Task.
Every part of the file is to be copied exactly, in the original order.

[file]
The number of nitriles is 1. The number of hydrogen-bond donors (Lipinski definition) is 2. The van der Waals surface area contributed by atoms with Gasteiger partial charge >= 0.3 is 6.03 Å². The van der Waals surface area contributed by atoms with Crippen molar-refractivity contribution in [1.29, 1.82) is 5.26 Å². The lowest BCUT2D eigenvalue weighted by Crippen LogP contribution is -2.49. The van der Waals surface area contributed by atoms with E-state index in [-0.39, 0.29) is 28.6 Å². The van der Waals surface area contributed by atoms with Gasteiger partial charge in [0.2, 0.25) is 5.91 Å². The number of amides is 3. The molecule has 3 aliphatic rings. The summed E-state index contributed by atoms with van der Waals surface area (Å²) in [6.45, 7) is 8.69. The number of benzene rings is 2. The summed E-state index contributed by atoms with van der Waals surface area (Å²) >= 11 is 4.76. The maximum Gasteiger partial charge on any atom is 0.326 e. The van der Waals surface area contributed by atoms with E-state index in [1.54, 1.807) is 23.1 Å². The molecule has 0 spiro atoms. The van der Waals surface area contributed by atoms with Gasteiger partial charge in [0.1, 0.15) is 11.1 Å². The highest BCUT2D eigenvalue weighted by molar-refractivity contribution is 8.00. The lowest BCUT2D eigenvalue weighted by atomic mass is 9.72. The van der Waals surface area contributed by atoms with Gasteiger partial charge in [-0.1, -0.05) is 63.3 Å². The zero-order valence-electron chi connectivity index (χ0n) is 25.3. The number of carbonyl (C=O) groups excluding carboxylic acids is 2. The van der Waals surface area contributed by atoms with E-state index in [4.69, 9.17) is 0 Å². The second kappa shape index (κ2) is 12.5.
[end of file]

The number of nitriles is 1. The number of hydrogen-bond donors (Lipinski definition) is 2. The van der Waals surface area contributed by atoms with Gasteiger partial charge >= 0.3 is 6.03 Å². The van der Waals surface area contributed by atoms with Crippen molar-refractivity contribution in [1.29, 1.82) is 5.26 Å². The lowest BCUT2D eigenvalue weighted by Crippen LogP contribution is -2.49. The van der Waals surface area contributed by atoms with E-state index in [-0.39, 0.29) is 28.6 Å². The van der Waals surface area contributed by atoms with Gasteiger partial charge in [0.2, 0.25) is 5.91 Å². The number of amides is 3. The molecule has 3 aliphatic rings. The summed E-state index contributed by atoms with van der Waals surface area (Å²) in [6.45, 7) is 8.69. The number of benzene rings is 2. The summed E-state index contributed by atoms with van der Waals surface area (Å²) >= 11 is 4.76. The maximum Gasteiger partial charge on any atom is 0.326 e. The van der Waals surface area contributed by atoms with E-state index in [1.54, 1.807) is 23.1 Å². The molecule has 0 spiro atoms. The van der Waals surface area contributed by atoms with Gasteiger partial charge in [0.1, 0.15) is 11.1 Å². The highest BCUT2D eigenvalue weighted by molar-refractivity contribution is 8.00. The lowest BCUT2D eigenvalue weighted by atomic mass is 9.72. The van der Waals surface area contributed by atoms with Gasteiger partial charge in [-0.1, -0.05) is 63.3 Å². The zero-order valence-electron chi connectivity index (χ0n) is 25.3. The number of carbonyl (C=O) groups excluding carboxylic acids is 2. The van der Waals surface area contributed by atoms with E-state index in [4.69, 9.17) is 0 Å². The second kappa shape index (κ2) is 12.5.